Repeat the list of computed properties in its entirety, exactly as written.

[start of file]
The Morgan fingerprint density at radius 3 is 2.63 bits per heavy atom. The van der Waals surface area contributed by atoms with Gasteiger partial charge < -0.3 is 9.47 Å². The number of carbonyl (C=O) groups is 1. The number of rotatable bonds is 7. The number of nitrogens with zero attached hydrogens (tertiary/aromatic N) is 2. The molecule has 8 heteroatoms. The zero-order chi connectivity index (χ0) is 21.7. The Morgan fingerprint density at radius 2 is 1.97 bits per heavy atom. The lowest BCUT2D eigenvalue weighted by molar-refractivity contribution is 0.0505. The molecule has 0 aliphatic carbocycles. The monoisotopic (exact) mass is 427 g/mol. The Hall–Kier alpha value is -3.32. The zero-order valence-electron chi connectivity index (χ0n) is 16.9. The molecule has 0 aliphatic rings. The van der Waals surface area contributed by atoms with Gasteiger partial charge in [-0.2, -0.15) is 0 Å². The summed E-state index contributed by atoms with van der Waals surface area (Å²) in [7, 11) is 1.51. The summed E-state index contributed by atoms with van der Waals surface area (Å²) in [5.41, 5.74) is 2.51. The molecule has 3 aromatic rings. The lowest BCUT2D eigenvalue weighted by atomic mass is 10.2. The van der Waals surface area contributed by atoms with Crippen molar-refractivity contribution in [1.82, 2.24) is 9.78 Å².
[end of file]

The Morgan fingerprint density at radius 3 is 2.63 bits per heavy atom. The van der Waals surface area contributed by atoms with Gasteiger partial charge < -0.3 is 9.47 Å². The number of carbonyl (C=O) groups is 1. The number of rotatable bonds is 7. The number of nitrogens with zero attached hydrogens (tertiary/aromatic N) is 2. The molecule has 8 heteroatoms. The zero-order chi connectivity index (χ0) is 21.7. The Morgan fingerprint density at radius 2 is 1.97 bits per heavy atom. The lowest BCUT2D eigenvalue weighted by molar-refractivity contribution is 0.0505. The molecule has 0 aliphatic carbocycles. The monoisotopic (exact) mass is 427 g/mol. The Hall–Kier alpha value is -3.32. The zero-order valence-electron chi connectivity index (χ0n) is 16.9. The molecule has 0 aliphatic rings. The van der Waals surface area contributed by atoms with Gasteiger partial charge in [-0.2, -0.15) is 0 Å². The summed E-state index contributed by atoms with van der Waals surface area (Å²) in [7, 11) is 1.51. The summed E-state index contributed by atoms with van der Waals surface area (Å²) in [5.41, 5.74) is 2.51. The molecule has 3 aromatic rings. The lowest BCUT2D eigenvalue weighted by atomic mass is 10.2. The van der Waals surface area contributed by atoms with Crippen molar-refractivity contribution in [1.82, 2.24) is 9.78 Å².